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The Pont au Change and the Conciergerie

And so, back to the Pont au Change.

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The Pont au Change looking downstream

Between the pavements on either side of the Pont au Change is a roadway layered with pavé. Clearly, the sound texture of the traffic passing over this pavé surface on the bridge is going to be different from the sound of the traffic passing over the tarmac road under the bridge.

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Pont au Change looking towards Place du Châtelet

But as well as the rather subtle sounds of the traffic over the pavé, is there a more obvious sound at the Pont au Change, a sound that shouts out and demands to be heard?

In my Paris Soundscapes Archive I have some sounds of Paris that last for over an hour and some that last only for seconds. Often, the shorter sounds can say as much as the longer ones. In the midst of all the sounds on the Pont au Change there is a sound that really defines this bridge. When I was at the bridge this sound only lasted for about three-seconds (sometimes it’s shorter and sometimes it’s longer) but while the sounds of the passing traffic and the people are transient, this sound is permanent and it has been heard here for hundreds of years. It’s the sound of l’Horloge du palais de la Cité, the oldest public clock in Paris.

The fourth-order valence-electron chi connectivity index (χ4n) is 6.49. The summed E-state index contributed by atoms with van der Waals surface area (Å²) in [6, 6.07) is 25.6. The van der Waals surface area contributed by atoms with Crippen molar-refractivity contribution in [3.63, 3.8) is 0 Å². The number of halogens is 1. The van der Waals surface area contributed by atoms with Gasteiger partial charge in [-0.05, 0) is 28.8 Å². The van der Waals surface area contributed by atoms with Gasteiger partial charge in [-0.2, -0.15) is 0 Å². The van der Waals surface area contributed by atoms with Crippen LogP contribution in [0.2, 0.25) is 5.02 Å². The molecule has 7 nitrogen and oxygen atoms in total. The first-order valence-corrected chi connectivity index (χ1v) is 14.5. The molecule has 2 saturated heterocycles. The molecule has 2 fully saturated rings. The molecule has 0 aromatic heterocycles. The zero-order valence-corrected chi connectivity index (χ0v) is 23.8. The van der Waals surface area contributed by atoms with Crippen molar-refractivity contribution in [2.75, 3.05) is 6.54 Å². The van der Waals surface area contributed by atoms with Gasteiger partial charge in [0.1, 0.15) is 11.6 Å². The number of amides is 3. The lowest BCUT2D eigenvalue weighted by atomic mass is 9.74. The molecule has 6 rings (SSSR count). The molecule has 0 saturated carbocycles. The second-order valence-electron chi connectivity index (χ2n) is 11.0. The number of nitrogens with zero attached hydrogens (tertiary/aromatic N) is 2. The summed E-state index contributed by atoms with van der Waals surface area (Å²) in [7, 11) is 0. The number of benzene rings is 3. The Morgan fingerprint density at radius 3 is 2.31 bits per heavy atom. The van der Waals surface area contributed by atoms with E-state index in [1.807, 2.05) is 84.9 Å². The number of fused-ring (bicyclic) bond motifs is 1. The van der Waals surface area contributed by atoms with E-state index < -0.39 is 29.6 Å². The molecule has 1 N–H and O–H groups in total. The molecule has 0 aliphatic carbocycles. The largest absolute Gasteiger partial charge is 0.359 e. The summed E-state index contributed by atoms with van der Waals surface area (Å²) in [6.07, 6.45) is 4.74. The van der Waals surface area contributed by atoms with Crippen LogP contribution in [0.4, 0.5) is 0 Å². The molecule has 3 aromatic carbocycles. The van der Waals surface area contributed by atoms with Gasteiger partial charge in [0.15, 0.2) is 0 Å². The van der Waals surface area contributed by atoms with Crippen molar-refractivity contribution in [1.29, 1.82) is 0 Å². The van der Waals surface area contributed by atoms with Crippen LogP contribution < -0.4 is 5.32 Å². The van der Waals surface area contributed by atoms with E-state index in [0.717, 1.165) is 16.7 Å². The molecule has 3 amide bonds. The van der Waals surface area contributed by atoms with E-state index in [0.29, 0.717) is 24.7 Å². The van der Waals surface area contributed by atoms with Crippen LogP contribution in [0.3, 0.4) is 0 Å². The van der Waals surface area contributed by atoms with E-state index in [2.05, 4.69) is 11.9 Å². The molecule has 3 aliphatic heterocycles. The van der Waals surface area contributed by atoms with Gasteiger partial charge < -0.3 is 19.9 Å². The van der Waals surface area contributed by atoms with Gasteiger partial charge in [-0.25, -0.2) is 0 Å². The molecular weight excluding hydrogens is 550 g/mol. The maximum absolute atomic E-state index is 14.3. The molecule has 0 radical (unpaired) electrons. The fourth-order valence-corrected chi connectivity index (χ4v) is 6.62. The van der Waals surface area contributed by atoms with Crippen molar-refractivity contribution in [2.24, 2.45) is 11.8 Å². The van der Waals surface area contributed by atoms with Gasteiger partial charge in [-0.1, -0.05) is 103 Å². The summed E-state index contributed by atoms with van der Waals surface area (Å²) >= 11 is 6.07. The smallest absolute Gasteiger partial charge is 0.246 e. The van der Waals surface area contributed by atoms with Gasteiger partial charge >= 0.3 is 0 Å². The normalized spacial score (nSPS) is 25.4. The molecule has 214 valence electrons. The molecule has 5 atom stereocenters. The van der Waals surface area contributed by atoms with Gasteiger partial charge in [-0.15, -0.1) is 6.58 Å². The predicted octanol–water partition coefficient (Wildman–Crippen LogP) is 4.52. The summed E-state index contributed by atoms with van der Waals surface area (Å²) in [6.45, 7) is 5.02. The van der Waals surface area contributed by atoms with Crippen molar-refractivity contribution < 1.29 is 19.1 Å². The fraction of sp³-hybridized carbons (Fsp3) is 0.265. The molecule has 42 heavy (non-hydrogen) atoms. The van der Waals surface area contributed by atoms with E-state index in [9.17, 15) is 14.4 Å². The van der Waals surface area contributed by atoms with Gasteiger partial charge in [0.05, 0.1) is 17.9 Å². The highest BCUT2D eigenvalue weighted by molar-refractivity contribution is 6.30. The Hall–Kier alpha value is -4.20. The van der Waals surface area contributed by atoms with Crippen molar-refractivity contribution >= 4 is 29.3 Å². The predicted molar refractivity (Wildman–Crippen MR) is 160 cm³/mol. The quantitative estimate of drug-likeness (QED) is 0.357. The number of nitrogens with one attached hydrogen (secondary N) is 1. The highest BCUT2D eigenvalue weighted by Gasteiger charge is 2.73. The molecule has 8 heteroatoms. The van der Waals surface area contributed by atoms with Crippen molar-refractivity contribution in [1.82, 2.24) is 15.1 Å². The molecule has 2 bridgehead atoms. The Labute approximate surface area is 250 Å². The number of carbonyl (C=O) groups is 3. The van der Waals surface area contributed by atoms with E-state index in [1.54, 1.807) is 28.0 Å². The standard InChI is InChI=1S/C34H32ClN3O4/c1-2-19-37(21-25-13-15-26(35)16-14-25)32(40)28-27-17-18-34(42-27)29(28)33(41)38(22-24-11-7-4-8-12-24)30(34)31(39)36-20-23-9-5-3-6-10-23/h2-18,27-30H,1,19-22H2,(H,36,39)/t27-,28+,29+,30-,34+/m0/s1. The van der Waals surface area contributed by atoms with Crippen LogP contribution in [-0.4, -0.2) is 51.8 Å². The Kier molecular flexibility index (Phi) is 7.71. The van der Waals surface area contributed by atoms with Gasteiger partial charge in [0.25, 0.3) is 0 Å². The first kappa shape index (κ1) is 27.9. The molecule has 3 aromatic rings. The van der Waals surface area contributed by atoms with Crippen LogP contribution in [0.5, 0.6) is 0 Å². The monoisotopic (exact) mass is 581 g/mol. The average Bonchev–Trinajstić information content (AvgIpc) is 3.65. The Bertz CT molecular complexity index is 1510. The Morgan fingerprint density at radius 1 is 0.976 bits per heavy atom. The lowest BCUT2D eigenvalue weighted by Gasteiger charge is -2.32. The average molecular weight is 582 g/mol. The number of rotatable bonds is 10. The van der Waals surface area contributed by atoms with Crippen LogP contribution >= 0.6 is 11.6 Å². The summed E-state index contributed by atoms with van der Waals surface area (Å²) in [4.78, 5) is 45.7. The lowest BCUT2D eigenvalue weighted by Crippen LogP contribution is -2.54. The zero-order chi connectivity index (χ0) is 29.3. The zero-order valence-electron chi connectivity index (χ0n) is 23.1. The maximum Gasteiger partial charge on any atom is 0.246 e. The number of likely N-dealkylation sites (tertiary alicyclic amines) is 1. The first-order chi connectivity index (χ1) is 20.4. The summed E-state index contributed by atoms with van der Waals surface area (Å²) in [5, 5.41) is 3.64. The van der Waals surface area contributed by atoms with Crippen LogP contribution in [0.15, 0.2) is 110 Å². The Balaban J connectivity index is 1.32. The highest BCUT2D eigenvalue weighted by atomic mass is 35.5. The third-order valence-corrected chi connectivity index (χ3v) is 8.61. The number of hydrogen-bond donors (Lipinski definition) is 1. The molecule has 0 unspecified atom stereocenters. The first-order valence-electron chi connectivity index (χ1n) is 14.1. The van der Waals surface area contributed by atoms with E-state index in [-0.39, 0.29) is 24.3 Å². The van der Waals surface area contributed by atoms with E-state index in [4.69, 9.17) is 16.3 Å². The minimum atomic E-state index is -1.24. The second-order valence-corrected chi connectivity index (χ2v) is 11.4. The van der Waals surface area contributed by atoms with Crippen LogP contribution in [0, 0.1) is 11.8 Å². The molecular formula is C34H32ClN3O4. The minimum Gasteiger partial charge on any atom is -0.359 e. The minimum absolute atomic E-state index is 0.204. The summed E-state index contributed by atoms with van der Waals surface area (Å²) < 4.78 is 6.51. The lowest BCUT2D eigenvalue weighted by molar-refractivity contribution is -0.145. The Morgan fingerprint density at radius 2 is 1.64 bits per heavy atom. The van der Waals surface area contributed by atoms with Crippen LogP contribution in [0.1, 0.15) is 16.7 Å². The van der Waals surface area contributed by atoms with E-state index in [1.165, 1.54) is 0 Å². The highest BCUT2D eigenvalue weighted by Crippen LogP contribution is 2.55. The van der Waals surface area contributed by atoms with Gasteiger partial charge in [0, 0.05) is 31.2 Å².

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Pont au Change – l’Horloge du palais de la Cité

Pont au Change – On the bridge:

The clock is to be found in the Northeast corner of the Palais de Justice at the Left Bank end of the Pont au Change and its chimes can be heard across the bridge. It dates from 1370 and it was built and installed by at the behest of Jean le Bon (John the Good), King of France from 1350 until his death in 1364.